Blood culture audits valuable at peripheral hospitals.
Drug resistance (Care and treatment)
Antibiotics (Health aspects)
|Publication:||Name: South African Medical Journal Publisher: South African Medical Association Audience: Academic Format: Magazine/Journal Subject: Health Copyright: COPYRIGHT 2012 South African Medical Association ISSN: 0256-9574|
|Issue:||Date: April, 2012 Source Volume: 102 Source Issue: 4|
|Product:||SIC Code: 2834 Pharmaceutical preparations|
The auditing of health services has well-established benefits.
However, there is little published on the practical monitoring and
handling of changes to microbial threats in individual hospitals. There
is concern about the rise of multidrug-resistant bacteria, and the roles
of healthcare facilities. Appropriate empiric antibiotic guidelines
should be based on accurate and up-to-date knowledge of local antibiotic
sensitivities. Kenyon and colleagues (3) therefore studied the these
trends in blood culture (BC) results at G F Jooste Hospital from 2005 to
2010 using the National Health Laboratory Service (NHLS) Data Warehouse.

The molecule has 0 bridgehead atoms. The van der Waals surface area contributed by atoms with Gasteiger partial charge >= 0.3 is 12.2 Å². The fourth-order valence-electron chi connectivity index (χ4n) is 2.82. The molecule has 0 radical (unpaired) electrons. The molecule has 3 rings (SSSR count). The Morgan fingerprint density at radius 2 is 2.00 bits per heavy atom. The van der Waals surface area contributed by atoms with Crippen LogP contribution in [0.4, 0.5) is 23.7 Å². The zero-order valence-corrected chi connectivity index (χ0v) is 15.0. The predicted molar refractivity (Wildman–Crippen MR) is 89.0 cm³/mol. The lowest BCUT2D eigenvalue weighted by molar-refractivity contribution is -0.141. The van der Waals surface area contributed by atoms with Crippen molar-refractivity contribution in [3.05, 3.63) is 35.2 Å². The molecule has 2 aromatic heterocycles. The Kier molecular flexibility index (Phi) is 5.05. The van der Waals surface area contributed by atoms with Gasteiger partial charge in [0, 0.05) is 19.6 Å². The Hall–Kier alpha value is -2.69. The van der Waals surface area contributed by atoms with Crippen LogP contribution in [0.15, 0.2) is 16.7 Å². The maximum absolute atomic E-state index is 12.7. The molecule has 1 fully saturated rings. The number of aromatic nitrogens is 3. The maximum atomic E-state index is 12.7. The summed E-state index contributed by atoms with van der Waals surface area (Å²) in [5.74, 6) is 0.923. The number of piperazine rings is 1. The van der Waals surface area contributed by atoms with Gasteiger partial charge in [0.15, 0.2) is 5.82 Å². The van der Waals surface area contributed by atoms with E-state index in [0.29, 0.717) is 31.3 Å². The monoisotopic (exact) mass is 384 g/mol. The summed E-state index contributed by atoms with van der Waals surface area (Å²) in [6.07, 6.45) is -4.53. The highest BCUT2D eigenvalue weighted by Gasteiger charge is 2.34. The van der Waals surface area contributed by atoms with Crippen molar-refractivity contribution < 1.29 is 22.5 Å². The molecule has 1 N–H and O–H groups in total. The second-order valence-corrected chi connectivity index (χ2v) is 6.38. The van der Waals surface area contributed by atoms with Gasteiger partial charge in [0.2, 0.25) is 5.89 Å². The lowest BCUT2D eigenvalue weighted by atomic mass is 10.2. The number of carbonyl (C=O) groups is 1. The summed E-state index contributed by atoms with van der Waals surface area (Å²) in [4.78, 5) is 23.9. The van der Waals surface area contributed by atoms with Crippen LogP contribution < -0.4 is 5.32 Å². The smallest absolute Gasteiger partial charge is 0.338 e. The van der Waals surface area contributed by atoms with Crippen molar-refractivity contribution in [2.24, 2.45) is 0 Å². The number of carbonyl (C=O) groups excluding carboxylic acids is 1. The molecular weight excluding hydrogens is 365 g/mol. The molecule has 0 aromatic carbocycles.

The authors investigated the BC contamination rate and changes in the antibiotic sensitivity profiles of selected organisms, and estimated the proportion of infections that were hospital acquired. They observed a high contamination rate with a gratifying reduction by 2010, but concluded that: (i) the contamination rate, though reduced, was unacceptably high; (ii) there was a rising rate of extended-spectrum beta-lactamase (ESBL)-producing Klebsiella pneumoniae (KP) infection, most of which was nosocomially acquired and some of which was likely to have been driven by the widespread use of ceftriaxone; and (iii) the high proportion of multiple resistant Staphylococcus aureus and ESBL-producing KP suggested a failure of basis infection control. The authors describe their interventions to improve this situation.
|Gale Copyright:||Copyright 2012 Gale, Cengage Learning. All rights reserved.|